Why is it a good thing to reflect on the gruesome sufferings that Our Lord endured for us? Isn’t it best to leave that in the past and only focus on the Resurrection? He was taken down from the Cross and rose from the dead – shouldn’t we just focus on that glorious event, since Our Lord is risen now?
If we were to refuse to reflect on the Passion and Death of Our Lord, it would imply that we believed that those events were not significant, or that Our Lord had no control over those events – that they were these great and tremendously sad things that happened to the Son of God. This would amount to a “poor thing” view of Jesus Christ. That should immediately seem ridiculous. Our Lord is the best and bravest and fiercest and gentlest and most virtuous and courageous and most loving of all men that could ever exist. He is no simpleton nor coward nor compromiser.
Consider the things He said: when He alluded to His coming sufferings, He added, “Now is my soul troubled. And what shall I say? ‘Father, save me from this hour’? No, for this purpose I have come to this hour.” Very clearly we see that He is willingly accepting His Passion and Death. We see this also when He tells St. Peter, in the Garden of Gethsemane, “Do you think that I cannot appeal to my Father, and he will at once send me more than twelve legions of angels? But how then should the scriptures be fulfilled, that it must be so?”
When we reflect on the sufferings of Christ, we show Him that we understand that His sufferings are the means of our healing and salvation. It is like celebrating the actions of a hero – retelling the story and reenacting the events that led to our freedom and liberation from a great enemy. Our Lord is the greatest Hero! Sin and death and the devil are the greatest enemies! Our Lord’s death was the most bitter and the most cruel. His enemy attacked Him with all venom and malice. But Our Lord knew this must be done.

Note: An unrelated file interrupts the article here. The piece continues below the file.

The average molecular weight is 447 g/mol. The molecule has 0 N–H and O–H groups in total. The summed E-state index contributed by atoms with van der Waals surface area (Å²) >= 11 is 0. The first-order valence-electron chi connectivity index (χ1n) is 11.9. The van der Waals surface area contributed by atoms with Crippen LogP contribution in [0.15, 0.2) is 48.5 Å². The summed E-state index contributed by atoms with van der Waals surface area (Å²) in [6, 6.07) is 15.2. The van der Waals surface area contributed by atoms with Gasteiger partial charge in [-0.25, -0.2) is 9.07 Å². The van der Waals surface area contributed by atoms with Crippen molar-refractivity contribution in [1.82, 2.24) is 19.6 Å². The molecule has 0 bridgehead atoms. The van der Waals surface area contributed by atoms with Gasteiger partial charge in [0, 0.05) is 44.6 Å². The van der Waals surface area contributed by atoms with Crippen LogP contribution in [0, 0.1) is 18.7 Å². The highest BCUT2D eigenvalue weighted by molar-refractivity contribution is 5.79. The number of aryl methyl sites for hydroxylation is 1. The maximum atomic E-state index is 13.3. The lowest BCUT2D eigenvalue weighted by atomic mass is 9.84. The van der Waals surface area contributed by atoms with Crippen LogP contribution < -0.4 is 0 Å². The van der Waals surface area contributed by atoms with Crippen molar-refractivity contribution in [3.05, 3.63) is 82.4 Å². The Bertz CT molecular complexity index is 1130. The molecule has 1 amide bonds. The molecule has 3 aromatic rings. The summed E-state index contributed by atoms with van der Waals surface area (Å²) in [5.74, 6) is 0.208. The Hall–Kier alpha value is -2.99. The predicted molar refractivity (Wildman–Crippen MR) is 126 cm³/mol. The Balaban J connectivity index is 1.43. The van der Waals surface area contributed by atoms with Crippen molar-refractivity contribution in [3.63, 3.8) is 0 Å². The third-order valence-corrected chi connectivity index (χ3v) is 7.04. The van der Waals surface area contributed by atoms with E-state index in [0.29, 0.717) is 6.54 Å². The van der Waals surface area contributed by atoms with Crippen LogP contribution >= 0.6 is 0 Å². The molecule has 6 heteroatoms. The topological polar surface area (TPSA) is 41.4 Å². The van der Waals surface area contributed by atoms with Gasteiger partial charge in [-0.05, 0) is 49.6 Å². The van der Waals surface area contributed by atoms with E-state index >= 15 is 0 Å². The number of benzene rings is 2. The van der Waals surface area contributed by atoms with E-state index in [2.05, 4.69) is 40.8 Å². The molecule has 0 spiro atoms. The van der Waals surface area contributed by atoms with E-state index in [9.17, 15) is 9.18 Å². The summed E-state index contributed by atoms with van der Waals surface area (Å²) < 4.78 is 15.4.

Consider the style by which Our Lord taught and healed. He constantly bound His grace and healings to actions and earthly stuff, like dirt and spittle. To heal a deaf and mute man, He put His finger into the man’s ear, and touched his tongue and groaned toward Heaven. He smeared mud made with His own spittle on the eyes of a blind man. He spat upon a blind man’s eyes and laid hands on him twice in order to restore his sight.
Our Lord binds His powers to certain actions. We see here what powers He has bound to His gestures, to His words, even to His spittle. How much more power has He bound to His very Person, to His own Life, which He surrendered to evil men! If power pours out from Him when a sick woman merely touches His garment, how much more power must pour forth when His body is scourged, when His head is crowned with thorns, and when His hands and feet are pierced! In His gestures and actions, He healed individuals. In His death, He triumphs over death and pours out His healing power on all mankind. As He says from His throne in Heaven in the Book of Revelation, “Behold, I make all things new.”
 John 12:27 RSVCE
 Matthew 26: 53-54
 Revelation 21:5